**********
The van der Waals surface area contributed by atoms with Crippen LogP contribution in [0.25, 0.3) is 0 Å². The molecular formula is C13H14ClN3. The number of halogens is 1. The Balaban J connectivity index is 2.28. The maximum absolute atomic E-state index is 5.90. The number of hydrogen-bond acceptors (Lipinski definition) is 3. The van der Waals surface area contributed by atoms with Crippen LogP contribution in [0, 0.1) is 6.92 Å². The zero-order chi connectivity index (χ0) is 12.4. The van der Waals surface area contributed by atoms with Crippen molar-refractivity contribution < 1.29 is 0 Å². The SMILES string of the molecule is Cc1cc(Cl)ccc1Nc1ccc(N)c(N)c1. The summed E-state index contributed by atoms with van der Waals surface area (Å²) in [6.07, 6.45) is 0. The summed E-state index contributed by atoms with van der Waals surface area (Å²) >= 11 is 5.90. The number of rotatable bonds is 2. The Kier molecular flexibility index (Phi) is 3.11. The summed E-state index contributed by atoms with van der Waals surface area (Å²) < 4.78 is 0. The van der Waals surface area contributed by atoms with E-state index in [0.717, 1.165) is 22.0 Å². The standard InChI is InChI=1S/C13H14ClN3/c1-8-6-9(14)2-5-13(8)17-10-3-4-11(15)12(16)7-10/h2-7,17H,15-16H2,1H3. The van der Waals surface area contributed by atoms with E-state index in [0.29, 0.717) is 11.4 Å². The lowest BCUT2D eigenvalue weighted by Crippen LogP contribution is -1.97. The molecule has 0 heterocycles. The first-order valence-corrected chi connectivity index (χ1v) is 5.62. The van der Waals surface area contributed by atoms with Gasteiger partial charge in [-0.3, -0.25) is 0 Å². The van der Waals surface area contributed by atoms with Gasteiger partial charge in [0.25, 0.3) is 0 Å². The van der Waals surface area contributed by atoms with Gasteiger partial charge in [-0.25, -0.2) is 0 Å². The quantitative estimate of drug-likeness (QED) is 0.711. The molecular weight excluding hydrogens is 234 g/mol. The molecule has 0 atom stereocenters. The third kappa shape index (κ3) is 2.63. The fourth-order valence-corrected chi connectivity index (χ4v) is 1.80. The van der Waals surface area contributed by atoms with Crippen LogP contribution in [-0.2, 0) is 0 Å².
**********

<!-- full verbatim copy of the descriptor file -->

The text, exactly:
The van der Waals surface area contributed by atoms with Crippen LogP contribution in [0.25, 0.3) is 0 Å². The molecular formula is C13H14ClN3. The number of halogens is 1. The Balaban J connectivity index is 2.28. The maximum absolute atomic E-state index is 5.90. The number of hydrogen-bond acceptors (Lipinski definition) is 3. The van der Waals surface area contributed by atoms with Crippen LogP contribution in [0, 0.1) is 6.92 Å². The zero-order chi connectivity index (χ0) is 12.4. The van der Waals surface area contributed by atoms with Crippen molar-refractivity contribution < 1.29 is 0 Å². The SMILES string of the molecule is Cc1cc(Cl)ccc1Nc1ccc(N)c(N)c1. The summed E-state index contributed by atoms with van der Waals surface area (Å²) in [6.07, 6.45) is 0. The summed E-state index contributed by atoms with van der Waals surface area (Å²) >= 11 is 5.90. The number of rotatable bonds is 2. The Kier molecular flexibility index (Phi) is 3.11. The summed E-state index contributed by atoms with van der Waals surface area (Å²) < 4.78 is 0. The van der Waals surface area contributed by atoms with E-state index in [0.717, 1.165) is 22.0 Å². The standard InChI is InChI=1S/C13H14ClN3/c1-8-6-9(14)2-5-13(8)17-10-3-4-11(15)12(16)7-10/h2-7,17H,15-16H2,1H3. The van der Waals surface area contributed by atoms with E-state index in [0.29, 0.717) is 11.4 Å². The lowest BCUT2D eigenvalue weighted by Crippen LogP contribution is -1.97. The molecule has 0 heterocycles. The first-order valence-corrected chi connectivity index (χ1v) is 5.62. The van der Waals surface area contributed by atoms with Gasteiger partial charge in [-0.3, -0.25) is 0 Å². The van der Waals surface area contributed by atoms with Gasteiger partial charge in [0.25, 0.3) is 0 Å². The van der Waals surface area contributed by atoms with Gasteiger partial charge in [-0.25, -0.2) is 0 Å². The quantitative estimate of drug-likeness (QED) is 0.711. The molecular weight excluding hydrogens is 234 g/mol. The molecule has 0 atom stereocenters. The third kappa shape index (κ3) is 2.63. The fourth-order valence-corrected chi connectivity index (χ4v) is 1.80. The van der Waals surface area contributed by atoms with Crippen LogP contribution in [-0.2, 0) is 0 Å².